where
$$\begin{aligned} B_{1}={}&\mathrm{P} \biggl\{ \hat{a}_{l}-3 \varepsilon_{l}\leq\sqrt{1-\frac{k}{l}} \frac{S_{l,l}-S_{k,k}-b_{k+1,l}\tilde{S_{k}}}{\sigma_{1}\sqrt{2l-2k}}< \hat {b}_{l}+3\varepsilon_{l} \biggr\} \\ &{}-\mathrm{P} \biggl\{ \hat{a}_{l}-\varepsilon _{l}\leq \frac{1}{\sigma_{1}\sqrt{2l}}S_{l,l}< \hat{b}_{l}+\varepsilon_{l} \biggr\} \end{aligned}$$
and
$$ B_{2}=\frac{1}{p_{k} p_{l}} \biggl[ 2\mathrm{P} \biggl\{ \biggl\vert \frac {S_{k,k}}{\sigma_{1}\sqrt{2l}} \biggr\vert \geq\varepsilon_{l} \biggr\} +2\mathrm {P} \biggl\{ \biggl\vert \frac{b_{k+1,l}\tilde{S}_{k}}{\sigma_{1}\sqrt{2l}} \biggr\vert \geq \varepsilon_{l} \biggr\} +4\mathrm{P} \bigl\{ \vert T_{l} \vert \geq \varepsilon_{l} \bigr\} \biggr]. $$
So by (3.3), Lemma 3.3, and (4.1), we obtain
$$\begin{aligned} B_{1} \leq& \biggl[F_{k,l} \biggl(\frac{\hat{b}_{l}+3\varepsilon _{l}}{\sqrt{1-k/l}} \biggr)-\varPhi \biggl(\frac{\hat{b}_{l}+3\varepsilon _{l}}{\sqrt{1-k/l}} \biggr) \biggr]- \biggl[F_{k,l} \biggl(\frac{\hat {a}_{l}-3\varepsilon_{l}}{\sqrt{1-k/l}} \biggr)-\varPhi \biggl(\frac{\hat {a}_{l}-3\varepsilon_{l}}{\sqrt{1-k/l}} \biggr) \biggr] \\ &{}+ \biggl[\varPhi \biggl(\frac{\hat{b}_{l}+3\varepsilon _{l}}{\sqrt{1-k/l}} \biggr)-\varPhi \biggl( \frac{\hat{a}_{l}-3\varepsilon _{l}}{\sqrt{1-k/l}} \biggr) \biggr]-\bigl[F_{l}(\hat{b}- \varepsilon_{l})-\varPhi(\hat {b}-\varepsilon_{l})\bigr] \\ &{}+\bigl[F_{l}(\hat{b}+\varepsilon_{l})-\varPhi(\hat {a}+ \varepsilon_{l})\bigr]-\bigl[\varPhi(\hat{b}-\varepsilon_{l})- \varPhi(\hat {a}-\varepsilon_{l})\bigr] \\ \leq&c\frac{1}{(l-k)^{1/5}}+\varPhi \biggl(\frac{\hat {b}_{l}+3\varepsilon_{l}}{\sqrt{1-k/l}} \biggr)-\varPhi \biggl(\frac{\hat {a}_{l}-3\varepsilon_{l}}{\sqrt{1-k/l}} \biggr)\\ &{}+\frac{c}{l^{1/5}}-\varPhi (\hat{b}- \varepsilon_{l})+\varPhi(\hat{a}+\varepsilon_{l}) \\ \leq&c\frac{1}{(l-k)^{1/5}}+ \biggl(\frac{\sqrt{l}}{\sqrt {l-k}}-1 \biggr) ( \hat{b}_{l}-\hat{a}_{l})+6\varepsilon_{l} \frac{\sqrt{l}}{\sqrt {l-k}}+2\varepsilon_{l} \\ \leq&c \biggl(\frac{1}{(l-k)^{1/5}}+\frac{k}{\sqrt {l(l-k)}}+\varepsilon_{l} \frac{\sqrt{l}}{\sqrt{l-k}} \biggr). \end{aligned}$$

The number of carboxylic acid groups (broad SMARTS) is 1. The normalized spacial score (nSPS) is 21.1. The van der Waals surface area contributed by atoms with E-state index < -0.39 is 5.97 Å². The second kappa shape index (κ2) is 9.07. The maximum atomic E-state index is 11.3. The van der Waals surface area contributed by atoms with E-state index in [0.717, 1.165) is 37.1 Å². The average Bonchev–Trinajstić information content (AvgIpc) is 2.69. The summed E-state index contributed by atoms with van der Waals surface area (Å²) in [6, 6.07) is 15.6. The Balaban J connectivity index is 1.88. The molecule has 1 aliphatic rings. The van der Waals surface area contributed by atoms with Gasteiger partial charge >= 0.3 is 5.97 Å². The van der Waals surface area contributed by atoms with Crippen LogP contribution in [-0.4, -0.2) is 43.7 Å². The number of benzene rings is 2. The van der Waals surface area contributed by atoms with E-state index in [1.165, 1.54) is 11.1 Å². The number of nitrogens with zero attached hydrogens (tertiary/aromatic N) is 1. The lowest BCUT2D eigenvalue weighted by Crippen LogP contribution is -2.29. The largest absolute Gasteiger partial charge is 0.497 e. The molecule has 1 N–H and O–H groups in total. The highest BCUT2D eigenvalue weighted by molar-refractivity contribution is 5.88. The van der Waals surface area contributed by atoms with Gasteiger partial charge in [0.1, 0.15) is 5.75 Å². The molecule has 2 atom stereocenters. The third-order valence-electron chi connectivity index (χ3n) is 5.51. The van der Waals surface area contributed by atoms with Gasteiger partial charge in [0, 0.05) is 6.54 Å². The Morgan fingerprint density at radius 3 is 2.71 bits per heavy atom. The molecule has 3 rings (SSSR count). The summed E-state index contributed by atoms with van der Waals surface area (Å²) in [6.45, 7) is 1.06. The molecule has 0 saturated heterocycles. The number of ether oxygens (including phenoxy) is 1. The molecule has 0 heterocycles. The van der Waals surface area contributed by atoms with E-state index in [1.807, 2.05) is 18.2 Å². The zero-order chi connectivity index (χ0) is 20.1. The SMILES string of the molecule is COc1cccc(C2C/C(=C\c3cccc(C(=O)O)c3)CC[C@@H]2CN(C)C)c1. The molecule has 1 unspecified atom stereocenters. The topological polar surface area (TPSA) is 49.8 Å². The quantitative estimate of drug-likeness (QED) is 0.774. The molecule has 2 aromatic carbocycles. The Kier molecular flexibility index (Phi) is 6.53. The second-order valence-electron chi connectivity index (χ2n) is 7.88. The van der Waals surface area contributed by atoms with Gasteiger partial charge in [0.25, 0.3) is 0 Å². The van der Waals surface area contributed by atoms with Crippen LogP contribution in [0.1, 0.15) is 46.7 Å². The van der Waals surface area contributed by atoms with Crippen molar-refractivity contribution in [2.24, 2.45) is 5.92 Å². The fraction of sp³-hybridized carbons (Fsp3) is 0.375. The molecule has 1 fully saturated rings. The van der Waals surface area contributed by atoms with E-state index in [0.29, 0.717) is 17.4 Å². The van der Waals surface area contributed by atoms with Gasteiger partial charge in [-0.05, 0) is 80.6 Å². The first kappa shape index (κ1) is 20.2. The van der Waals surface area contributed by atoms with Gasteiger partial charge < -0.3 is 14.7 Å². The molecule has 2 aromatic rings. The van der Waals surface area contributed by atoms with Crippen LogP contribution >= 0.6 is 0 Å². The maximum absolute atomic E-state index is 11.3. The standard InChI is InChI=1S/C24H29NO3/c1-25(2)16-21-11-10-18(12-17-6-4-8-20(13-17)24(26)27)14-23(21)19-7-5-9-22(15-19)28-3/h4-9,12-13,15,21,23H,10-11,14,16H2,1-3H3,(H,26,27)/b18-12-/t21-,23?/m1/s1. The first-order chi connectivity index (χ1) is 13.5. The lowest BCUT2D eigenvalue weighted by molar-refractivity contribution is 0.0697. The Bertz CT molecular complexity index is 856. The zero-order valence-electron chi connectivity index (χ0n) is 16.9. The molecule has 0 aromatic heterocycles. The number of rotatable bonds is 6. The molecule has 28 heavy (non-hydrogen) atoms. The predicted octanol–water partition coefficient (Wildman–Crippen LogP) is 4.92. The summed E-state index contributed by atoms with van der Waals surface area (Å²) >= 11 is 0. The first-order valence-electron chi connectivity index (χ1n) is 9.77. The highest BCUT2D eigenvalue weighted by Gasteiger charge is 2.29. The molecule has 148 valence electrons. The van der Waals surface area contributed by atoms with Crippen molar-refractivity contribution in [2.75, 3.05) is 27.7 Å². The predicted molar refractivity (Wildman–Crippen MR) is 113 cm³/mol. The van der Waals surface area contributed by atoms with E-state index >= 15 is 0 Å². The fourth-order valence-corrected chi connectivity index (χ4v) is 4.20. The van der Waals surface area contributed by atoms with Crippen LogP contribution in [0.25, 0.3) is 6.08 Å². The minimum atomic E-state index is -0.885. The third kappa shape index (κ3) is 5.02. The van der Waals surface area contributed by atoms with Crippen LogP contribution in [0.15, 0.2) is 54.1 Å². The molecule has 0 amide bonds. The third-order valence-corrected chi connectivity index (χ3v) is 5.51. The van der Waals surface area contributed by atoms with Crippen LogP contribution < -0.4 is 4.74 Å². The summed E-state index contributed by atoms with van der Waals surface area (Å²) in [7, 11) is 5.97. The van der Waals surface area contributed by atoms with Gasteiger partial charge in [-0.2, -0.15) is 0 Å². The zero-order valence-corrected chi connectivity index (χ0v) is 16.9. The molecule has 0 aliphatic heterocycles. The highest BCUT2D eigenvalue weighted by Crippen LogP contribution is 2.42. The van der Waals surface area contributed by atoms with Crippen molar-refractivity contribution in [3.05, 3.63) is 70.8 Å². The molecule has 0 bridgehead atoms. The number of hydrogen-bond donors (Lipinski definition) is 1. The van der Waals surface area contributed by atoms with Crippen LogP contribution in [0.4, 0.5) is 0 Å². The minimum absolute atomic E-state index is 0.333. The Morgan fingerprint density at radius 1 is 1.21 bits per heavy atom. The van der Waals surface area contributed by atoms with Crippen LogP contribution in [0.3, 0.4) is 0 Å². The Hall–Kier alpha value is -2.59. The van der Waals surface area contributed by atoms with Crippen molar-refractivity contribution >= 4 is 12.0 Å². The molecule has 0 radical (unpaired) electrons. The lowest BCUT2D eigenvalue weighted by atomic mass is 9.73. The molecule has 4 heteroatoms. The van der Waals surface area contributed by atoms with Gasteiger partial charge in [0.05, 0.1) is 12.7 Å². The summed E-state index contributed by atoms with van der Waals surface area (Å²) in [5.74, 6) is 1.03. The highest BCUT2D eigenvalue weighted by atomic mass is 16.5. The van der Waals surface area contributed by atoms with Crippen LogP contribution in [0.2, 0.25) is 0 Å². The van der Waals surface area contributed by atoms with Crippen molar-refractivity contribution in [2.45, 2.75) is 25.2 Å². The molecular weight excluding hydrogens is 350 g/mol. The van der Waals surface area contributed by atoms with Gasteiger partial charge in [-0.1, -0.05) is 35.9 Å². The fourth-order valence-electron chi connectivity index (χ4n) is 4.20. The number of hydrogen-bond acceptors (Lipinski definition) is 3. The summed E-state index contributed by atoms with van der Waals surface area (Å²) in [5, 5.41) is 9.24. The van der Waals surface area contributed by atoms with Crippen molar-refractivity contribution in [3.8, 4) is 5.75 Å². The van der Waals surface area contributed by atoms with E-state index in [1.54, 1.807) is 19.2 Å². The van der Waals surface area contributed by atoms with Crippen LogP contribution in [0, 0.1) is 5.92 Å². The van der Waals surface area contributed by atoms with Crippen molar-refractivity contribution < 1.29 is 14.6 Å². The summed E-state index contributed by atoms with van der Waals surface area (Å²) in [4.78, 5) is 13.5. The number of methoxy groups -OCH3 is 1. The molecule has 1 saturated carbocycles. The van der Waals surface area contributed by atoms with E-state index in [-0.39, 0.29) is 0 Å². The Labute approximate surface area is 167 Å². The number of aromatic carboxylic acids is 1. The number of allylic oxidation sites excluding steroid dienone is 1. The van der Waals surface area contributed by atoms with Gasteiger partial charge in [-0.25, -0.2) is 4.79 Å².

So, by using Lemma 3.4, we have
$$ {\sum}_{4}\leq2\sum_{\substack{ 1\leq k< l\leq n\\ \log l>(\log n)^{\delta_{2}}\\ k\leq l/(\log l)^{2+\delta_{3}} }} \frac{1}{kl} \biggl(\frac{1}{p_{l}}B_{1}+B_{2} \biggr)\leq c(\log n)^{2-\epsilon}. $$